Procollagen type I N-terminal propeptide (PINP) is a marker for fibrogenesis in bile duct ligation-induced fibrosis in rats
1 Department of Pharmacology, Nordic Bioscience, Herlev, Denmark
2 Department of Pathology, Rigshospitalet, University of Copenhagen, Copenhagen, Denmark
3 Novartis Pharma AG Translational Medicine, Basel, Switzerland
Fibrogenesis & Tissue Repair 2010, 3:5 doi:10.1186/1755-1536-3-5Published: 1 April 2010
Fibrosis can be described as the excess deposition of extracellular matrix (ECM) components, such as collagens and proteoglycans. Fibrosis of the liver, which eventually leads to cirrhosis, is a major global health problem. Being able to measure fibrosis progression may enable timely preventative intervention. The aim of the current study was to investigate the utility of serum procollagen type I N-terminal propeptide (PINP) as a marker of hepatic fibrosis, as distinct from bone formation, during three different periods of fibrosis development following hepatic injury induced by bile duct ligation (BDL) in rats.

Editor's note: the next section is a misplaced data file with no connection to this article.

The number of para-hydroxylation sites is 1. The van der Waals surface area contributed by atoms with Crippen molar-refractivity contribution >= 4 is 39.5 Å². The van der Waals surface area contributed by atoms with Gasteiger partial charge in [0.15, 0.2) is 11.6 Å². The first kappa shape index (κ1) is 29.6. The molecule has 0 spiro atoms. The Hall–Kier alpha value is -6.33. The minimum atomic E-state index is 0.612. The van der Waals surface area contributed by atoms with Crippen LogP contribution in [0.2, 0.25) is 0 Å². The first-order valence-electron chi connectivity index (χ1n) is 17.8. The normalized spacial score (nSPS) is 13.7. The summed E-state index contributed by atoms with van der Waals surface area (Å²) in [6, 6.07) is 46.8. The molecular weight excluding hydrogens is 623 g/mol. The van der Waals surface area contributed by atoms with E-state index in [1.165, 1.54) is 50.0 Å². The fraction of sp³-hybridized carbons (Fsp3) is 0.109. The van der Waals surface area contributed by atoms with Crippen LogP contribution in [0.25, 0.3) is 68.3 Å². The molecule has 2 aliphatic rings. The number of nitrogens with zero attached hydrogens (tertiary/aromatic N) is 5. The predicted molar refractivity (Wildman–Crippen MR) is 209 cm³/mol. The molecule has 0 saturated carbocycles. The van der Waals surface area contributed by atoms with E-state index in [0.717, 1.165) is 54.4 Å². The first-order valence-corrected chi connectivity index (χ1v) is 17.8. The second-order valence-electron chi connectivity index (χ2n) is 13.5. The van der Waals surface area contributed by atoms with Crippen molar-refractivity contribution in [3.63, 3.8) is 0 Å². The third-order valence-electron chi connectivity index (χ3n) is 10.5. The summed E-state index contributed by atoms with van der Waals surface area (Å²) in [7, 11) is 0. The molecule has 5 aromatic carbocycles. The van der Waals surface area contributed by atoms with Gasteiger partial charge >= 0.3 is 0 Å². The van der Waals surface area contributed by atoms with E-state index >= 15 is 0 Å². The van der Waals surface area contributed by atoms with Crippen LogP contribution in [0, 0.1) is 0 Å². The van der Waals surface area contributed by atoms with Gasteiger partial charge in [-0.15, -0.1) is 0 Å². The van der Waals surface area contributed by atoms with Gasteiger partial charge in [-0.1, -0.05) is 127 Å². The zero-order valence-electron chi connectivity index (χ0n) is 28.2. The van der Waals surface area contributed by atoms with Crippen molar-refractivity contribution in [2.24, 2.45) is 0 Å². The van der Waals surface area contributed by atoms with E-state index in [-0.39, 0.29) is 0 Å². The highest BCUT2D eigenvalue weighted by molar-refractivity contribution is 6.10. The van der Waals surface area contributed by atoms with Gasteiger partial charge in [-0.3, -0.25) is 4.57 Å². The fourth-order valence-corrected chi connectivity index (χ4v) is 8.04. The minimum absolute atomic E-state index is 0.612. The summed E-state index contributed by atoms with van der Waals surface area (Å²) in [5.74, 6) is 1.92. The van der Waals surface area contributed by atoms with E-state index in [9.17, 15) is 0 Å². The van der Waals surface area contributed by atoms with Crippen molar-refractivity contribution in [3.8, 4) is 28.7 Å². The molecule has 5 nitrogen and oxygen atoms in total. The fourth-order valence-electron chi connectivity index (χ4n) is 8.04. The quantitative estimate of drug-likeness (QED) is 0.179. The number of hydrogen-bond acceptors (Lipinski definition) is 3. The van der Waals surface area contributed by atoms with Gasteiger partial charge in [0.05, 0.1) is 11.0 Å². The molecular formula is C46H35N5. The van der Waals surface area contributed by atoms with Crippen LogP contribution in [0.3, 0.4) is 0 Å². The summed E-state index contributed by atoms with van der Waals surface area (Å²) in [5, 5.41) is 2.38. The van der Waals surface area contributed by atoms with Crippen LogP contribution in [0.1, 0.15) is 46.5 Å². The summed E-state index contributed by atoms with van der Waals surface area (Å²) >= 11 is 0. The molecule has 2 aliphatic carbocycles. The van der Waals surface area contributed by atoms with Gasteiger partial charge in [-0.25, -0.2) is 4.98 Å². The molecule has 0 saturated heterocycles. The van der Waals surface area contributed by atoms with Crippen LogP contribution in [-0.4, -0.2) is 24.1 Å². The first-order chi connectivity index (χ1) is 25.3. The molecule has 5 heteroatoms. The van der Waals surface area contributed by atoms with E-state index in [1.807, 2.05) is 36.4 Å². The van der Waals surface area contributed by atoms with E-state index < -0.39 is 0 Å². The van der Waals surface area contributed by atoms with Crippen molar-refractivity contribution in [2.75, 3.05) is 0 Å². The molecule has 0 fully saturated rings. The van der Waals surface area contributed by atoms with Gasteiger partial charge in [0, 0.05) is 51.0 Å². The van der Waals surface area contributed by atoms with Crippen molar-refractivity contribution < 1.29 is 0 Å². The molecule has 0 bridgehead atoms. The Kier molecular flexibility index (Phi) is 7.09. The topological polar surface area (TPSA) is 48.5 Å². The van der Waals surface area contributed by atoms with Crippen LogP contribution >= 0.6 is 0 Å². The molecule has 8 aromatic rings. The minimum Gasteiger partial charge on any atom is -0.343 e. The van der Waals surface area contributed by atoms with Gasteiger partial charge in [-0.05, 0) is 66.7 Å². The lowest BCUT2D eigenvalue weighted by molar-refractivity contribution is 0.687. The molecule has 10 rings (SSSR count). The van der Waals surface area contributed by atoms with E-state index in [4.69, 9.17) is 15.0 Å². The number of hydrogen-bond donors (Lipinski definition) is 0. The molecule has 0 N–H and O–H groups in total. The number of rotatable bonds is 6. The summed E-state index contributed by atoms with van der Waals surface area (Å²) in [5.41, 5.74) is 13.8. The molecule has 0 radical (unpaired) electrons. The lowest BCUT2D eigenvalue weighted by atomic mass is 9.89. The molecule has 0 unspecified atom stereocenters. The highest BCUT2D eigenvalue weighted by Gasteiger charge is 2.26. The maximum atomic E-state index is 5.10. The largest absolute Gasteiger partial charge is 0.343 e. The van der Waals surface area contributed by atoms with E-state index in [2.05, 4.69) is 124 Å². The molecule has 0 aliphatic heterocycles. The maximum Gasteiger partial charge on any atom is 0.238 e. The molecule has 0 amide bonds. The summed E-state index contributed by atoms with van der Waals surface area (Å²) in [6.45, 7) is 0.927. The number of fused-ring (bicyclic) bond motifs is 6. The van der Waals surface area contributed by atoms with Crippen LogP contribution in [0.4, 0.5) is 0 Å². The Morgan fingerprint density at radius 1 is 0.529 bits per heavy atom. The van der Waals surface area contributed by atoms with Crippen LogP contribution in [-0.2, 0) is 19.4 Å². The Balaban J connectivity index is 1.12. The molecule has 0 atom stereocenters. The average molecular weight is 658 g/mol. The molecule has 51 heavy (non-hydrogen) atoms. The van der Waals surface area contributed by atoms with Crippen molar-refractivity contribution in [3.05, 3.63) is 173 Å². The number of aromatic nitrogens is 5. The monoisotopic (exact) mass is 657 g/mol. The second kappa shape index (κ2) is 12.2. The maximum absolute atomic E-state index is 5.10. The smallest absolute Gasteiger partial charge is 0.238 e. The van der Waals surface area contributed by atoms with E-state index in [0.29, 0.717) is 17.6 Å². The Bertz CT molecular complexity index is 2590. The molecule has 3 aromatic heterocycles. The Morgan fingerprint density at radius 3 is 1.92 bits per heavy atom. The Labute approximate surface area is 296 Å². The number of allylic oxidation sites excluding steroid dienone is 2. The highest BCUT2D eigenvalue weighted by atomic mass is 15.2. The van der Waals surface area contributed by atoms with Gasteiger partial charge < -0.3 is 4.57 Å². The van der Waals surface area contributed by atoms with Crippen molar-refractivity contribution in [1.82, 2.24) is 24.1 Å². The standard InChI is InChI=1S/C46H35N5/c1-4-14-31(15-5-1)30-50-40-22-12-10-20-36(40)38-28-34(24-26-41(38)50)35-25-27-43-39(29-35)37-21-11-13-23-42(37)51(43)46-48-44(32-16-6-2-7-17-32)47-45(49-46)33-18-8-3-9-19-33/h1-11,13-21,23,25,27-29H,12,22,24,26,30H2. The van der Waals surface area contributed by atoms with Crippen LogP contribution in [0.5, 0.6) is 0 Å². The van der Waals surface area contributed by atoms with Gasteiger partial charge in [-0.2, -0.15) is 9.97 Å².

BDL was performed on 30 female Sprague-Dawley rats aged 6 months, and sham operations on 30 controls. Animals were killed after 14, 28, or 35 days. The extent of liver fibrosis was evaluated by quantitative histology after Sirus Red staining. Levels of serum PINP and osteocalcin (a marker solely for osteoblastic bone formation) were determined using ELISA at baseline and post termination.
Collagen formation increased by 30% compared to 3% in sham-operated animals (P < 0.0001). PINP levels increased significantly in all BDL groups compared with baseline (14 days: baseline 13.9 ng/ml, termination 17.7 ng/ml, P = 0.047; 28 days: baseline 17.9 ng/ml, termination 26.2 ng/ml, P = 0.005; 35 days: baseline 18.0 ng/ml, termination 27.4 ng/ml P = 0.015, an increase of 52%). PINP levels did not change from baseline in the sham-operated rats, indicating that the increased PINP levels were due to hepatic injury. The bone-specific marker, osteocalcin, did not increase in either BDL or sham-operated rats. PINP measured in serum correlated to the extent of liver fibrosis as evaluated by quantitative histology (R2 = 0.42, P < 0.001).
PINP was associated with the development of liver fibrosis, but not bone formation, in mature rats subjected to BDL. Thus, PINP may be useful in studying the pathogenesis of liver fibrosis. However, caution should be applied when interpreting PINP levels in other disease states.